Our Symptom checker provides clinical advice on what to do next based on your symptoms.
Type 2 diabetes
Type 2 diabetes occurs when the body doesn’t make enough insulin or doesn’t use it well. Unlike type 1 diabetes, type 2 diabetes can be prevented or delayed.
Diabetes is a long-term condition where blood glucose levels become too high as the body either produces little or no insulin, or can't use insulin properly.
Having pre-diabetes does not mean you will necessarily develop type 2 diabetes, but you will have a higher risk than if you had normal glucose levels.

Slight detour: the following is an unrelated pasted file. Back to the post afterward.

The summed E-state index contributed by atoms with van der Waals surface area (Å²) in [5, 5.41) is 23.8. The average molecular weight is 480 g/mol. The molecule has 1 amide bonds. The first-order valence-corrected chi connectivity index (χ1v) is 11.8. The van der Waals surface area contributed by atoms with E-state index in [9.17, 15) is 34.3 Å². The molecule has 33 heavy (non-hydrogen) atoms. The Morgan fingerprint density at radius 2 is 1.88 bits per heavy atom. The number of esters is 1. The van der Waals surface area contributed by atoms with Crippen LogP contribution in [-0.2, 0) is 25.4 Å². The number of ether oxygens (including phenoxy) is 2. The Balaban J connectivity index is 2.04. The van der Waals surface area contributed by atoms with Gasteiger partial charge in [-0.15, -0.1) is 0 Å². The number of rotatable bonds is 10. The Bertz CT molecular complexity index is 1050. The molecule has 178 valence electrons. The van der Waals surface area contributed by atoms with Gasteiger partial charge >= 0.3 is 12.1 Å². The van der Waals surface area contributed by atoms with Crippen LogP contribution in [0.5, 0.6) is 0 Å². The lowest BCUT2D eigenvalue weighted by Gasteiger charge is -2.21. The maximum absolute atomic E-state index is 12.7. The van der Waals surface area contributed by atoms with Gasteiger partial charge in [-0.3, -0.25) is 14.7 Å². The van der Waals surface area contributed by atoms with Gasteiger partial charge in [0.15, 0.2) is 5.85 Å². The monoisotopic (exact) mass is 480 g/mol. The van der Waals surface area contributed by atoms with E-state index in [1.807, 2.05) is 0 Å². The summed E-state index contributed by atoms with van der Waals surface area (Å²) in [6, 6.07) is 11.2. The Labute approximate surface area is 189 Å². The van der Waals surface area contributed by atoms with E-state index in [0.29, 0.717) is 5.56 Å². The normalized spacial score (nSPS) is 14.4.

A ketogenic (or ‘keto’) diet is an extremely-low carbohydrate diet sometimes used as a complementary treatment for certain groups of people, such as children with epilepsy.
Type 1 diabetes
Being diagnosed with type 1 diabetes can be overwhelming. However, while the condition is not curable, there are ways to manage it successfully.
Insulin and non-insulin injection devices for diabetes
Insulin and non-insulin medicines used to treat diabetes may need to be injected. Different types of delivery devices available for these medicines include pens, pumps, jets and syringes. Read more on how to use your device safely and effectively here.